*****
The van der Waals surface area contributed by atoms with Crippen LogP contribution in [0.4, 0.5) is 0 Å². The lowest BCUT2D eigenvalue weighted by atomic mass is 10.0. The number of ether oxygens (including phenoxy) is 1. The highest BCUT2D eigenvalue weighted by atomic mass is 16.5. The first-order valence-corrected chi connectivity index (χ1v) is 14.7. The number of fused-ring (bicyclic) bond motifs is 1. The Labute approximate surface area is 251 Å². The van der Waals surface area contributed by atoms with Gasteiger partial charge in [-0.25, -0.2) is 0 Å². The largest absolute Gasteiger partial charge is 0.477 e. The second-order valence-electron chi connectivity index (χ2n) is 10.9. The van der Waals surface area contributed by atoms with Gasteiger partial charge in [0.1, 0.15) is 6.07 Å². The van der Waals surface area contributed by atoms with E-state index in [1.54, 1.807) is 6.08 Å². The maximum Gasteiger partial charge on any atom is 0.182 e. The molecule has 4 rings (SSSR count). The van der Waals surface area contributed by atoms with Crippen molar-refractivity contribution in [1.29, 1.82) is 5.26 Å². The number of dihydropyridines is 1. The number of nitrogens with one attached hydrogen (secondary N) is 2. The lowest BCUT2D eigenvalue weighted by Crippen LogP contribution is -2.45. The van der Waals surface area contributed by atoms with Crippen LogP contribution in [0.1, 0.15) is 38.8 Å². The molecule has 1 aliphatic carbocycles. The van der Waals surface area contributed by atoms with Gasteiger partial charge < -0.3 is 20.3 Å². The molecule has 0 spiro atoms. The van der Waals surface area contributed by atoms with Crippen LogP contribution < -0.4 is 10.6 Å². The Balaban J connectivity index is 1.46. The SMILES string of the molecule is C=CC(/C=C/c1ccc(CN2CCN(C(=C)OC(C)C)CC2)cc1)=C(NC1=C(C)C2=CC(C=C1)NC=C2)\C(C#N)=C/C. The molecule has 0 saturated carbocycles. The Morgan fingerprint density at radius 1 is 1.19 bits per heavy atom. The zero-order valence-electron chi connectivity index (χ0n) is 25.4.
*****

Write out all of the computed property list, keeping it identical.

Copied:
The van der Waals surface area contributed by atoms with Crippen LogP contribution in [0.4, 0.5) is 0 Å². The lowest BCUT2D eigenvalue weighted by atomic mass is 10.0. The number of ether oxygens (including phenoxy) is 1. The highest BCUT2D eigenvalue weighted by atomic mass is 16.5. The first-order valence-corrected chi connectivity index (χ1v) is 14.7. The number of fused-ring (bicyclic) bond motifs is 1. The Labute approximate surface area is 251 Å². The van der Waals surface area contributed by atoms with Gasteiger partial charge in [-0.25, -0.2) is 0 Å². The largest absolute Gasteiger partial charge is 0.477 e. The second-order valence-electron chi connectivity index (χ2n) is 10.9. The van der Waals surface area contributed by atoms with Gasteiger partial charge in [0.1, 0.15) is 6.07 Å². The van der Waals surface area contributed by atoms with E-state index in [1.54, 1.807) is 6.08 Å². The maximum Gasteiger partial charge on any atom is 0.182 e. The molecule has 4 rings (SSSR count). The van der Waals surface area contributed by atoms with Crippen molar-refractivity contribution in [1.29, 1.82) is 5.26 Å². The number of dihydropyridines is 1. The number of nitrogens with one attached hydrogen (secondary N) is 2. The lowest BCUT2D eigenvalue weighted by Crippen LogP contribution is -2.45. The van der Waals surface area contributed by atoms with Crippen LogP contribution in [0.1, 0.15) is 38.8 Å². The molecule has 1 aliphatic carbocycles. The van der Waals surface area contributed by atoms with Gasteiger partial charge < -0.3 is 20.3 Å². The molecule has 0 spiro atoms. The van der Waals surface area contributed by atoms with Crippen LogP contribution < -0.4 is 10.6 Å². The Balaban J connectivity index is 1.46. The SMILES string of the molecule is C=CC(/C=C/c1ccc(CN2CCN(C(=C)OC(C)C)CC2)cc1)=C(NC1=C(C)C2=CC(C=C1)NC=C2)\C(C#N)=C/C. The molecule has 0 saturated carbocycles. The Morgan fingerprint density at radius 1 is 1.19 bits per heavy atom. The zero-order valence-electron chi connectivity index (χ0n) is 25.4.